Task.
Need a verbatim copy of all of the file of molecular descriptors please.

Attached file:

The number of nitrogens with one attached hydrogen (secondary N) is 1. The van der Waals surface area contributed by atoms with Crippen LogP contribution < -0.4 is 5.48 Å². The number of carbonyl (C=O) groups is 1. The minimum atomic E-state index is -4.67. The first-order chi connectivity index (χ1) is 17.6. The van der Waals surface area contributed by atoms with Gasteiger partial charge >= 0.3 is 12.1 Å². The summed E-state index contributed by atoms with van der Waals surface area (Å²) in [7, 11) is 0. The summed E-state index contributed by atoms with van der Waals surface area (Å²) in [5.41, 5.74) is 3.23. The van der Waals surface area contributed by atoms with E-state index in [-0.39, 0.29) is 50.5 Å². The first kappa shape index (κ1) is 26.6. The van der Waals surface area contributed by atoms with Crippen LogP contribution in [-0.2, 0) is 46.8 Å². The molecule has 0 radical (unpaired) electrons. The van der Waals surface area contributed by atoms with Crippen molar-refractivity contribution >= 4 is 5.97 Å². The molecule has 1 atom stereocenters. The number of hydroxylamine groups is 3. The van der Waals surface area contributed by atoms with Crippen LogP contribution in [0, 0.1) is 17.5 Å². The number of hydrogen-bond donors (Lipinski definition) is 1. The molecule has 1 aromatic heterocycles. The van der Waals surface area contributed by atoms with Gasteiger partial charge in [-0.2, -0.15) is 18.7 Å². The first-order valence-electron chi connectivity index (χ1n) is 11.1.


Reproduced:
The number of nitrogens with one attached hydrogen (secondary N) is 1. The van der Waals surface area contributed by atoms with Crippen LogP contribution < -0.4 is 5.48 Å². The number of carbonyl (C=O) groups is 1. The minimum atomic E-state index is -4.67. The first-order chi connectivity index (χ1) is 17.6. The van der Waals surface area contributed by atoms with Gasteiger partial charge >= 0.3 is 12.1 Å². The summed E-state index contributed by atoms with van der Waals surface area (Å²) in [7, 11) is 0. The summed E-state index contributed by atoms with van der Waals surface area (Å²) in [5.41, 5.74) is 3.23. The van der Waals surface area contributed by atoms with E-state index in [-0.39, 0.29) is 50.5 Å². The first kappa shape index (κ1) is 26.6. The van der Waals surface area contributed by atoms with Crippen LogP contribution in [-0.2, 0) is 46.8 Å². The molecule has 0 radical (unpaired) electrons. The van der Waals surface area contributed by atoms with Crippen molar-refractivity contribution >= 4 is 5.97 Å². The molecule has 1 atom stereocenters. The number of hydroxylamine groups is 3. The van der Waals surface area contributed by atoms with Crippen LogP contribution in [0, 0.1) is 17.5 Å². The number of hydrogen-bond donors (Lipinski definition) is 1. The molecule has 1 aromatic heterocycles. The van der Waals surface area contributed by atoms with Gasteiger partial charge in [-0.2, -0.15) is 18.7 Å². The first-order valence-electron chi connectivity index (χ1n) is 11.1.